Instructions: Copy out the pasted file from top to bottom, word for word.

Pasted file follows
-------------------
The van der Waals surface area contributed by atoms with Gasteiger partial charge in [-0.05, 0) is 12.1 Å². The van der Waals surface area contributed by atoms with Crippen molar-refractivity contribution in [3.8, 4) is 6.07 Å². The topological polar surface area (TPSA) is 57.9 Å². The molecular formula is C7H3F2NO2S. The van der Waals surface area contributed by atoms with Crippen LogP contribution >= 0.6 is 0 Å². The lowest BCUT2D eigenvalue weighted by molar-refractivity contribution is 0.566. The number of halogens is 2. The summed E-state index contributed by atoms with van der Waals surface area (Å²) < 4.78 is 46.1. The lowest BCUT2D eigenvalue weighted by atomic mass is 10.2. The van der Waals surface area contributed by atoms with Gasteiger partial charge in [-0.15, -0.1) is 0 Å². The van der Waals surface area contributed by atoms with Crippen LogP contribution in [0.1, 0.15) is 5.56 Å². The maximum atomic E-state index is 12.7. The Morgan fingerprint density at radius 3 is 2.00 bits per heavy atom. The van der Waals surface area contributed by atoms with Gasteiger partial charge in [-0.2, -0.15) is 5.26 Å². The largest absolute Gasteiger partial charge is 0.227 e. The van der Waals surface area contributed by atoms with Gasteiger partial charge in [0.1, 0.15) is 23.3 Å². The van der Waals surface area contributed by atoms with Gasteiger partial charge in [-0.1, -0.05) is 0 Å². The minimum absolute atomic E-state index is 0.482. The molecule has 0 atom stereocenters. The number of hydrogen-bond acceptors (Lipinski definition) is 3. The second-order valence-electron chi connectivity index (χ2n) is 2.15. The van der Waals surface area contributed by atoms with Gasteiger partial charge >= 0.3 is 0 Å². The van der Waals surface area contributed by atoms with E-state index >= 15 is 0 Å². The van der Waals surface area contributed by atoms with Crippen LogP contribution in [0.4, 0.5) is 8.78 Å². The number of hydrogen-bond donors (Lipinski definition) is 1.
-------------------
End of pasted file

The van der Waals surface area contributed by atoms with Gasteiger partial charge in [-0.05, 0) is 12.1 Å². The van der Waals surface area contributed by atoms with Crippen molar-refractivity contribution in [3.8, 4) is 6.07 Å². The topological polar surface area (TPSA) is 57.9 Å². The molecular formula is C7H3F2NO2S. The van der Waals surface area contributed by atoms with Crippen LogP contribution >= 0.6 is 0 Å². The lowest BCUT2D eigenvalue weighted by molar-refractivity contribution is 0.566. The number of halogens is 2. The summed E-state index contributed by atoms with van der Waals surface area (Å²) < 4.78 is 46.1. The lowest BCUT2D eigenvalue weighted by atomic mass is 10.2. The van der Waals surface area contributed by atoms with Gasteiger partial charge in [-0.15, -0.1) is 0 Å². The van der Waals surface area contributed by atoms with Crippen LogP contribution in [0.1, 0.15) is 5.56 Å². The maximum atomic E-state index is 12.7. The Morgan fingerprint density at radius 3 is 2.00 bits per heavy atom. The van der Waals surface area contributed by atoms with Gasteiger partial charge in [-0.2, -0.15) is 5.26 Å². The largest absolute Gasteiger partial charge is 0.227 e. The van der Waals surface area contributed by atoms with Gasteiger partial charge in [0.1, 0.15) is 23.3 Å². The van der Waals surface area contributed by atoms with Gasteiger partial charge in [-0.1, -0.05) is 0 Å². The minimum absolute atomic E-state index is 0.482. The molecule has 0 atom stereocenters. The number of hydrogen-bond acceptors (Lipinski definition) is 3. The second-order valence-electron chi connectivity index (χ2n) is 2.15. The van der Waals surface area contributed by atoms with Gasteiger partial charge >= 0.3 is 0 Å². The van der Waals surface area contributed by atoms with E-state index >= 15 is 0 Å². The van der Waals surface area contributed by atoms with Crippen LogP contribution in [0.4, 0.5) is 8.78 Å². The number of hydrogen-bond donors (Lipinski definition) is 1.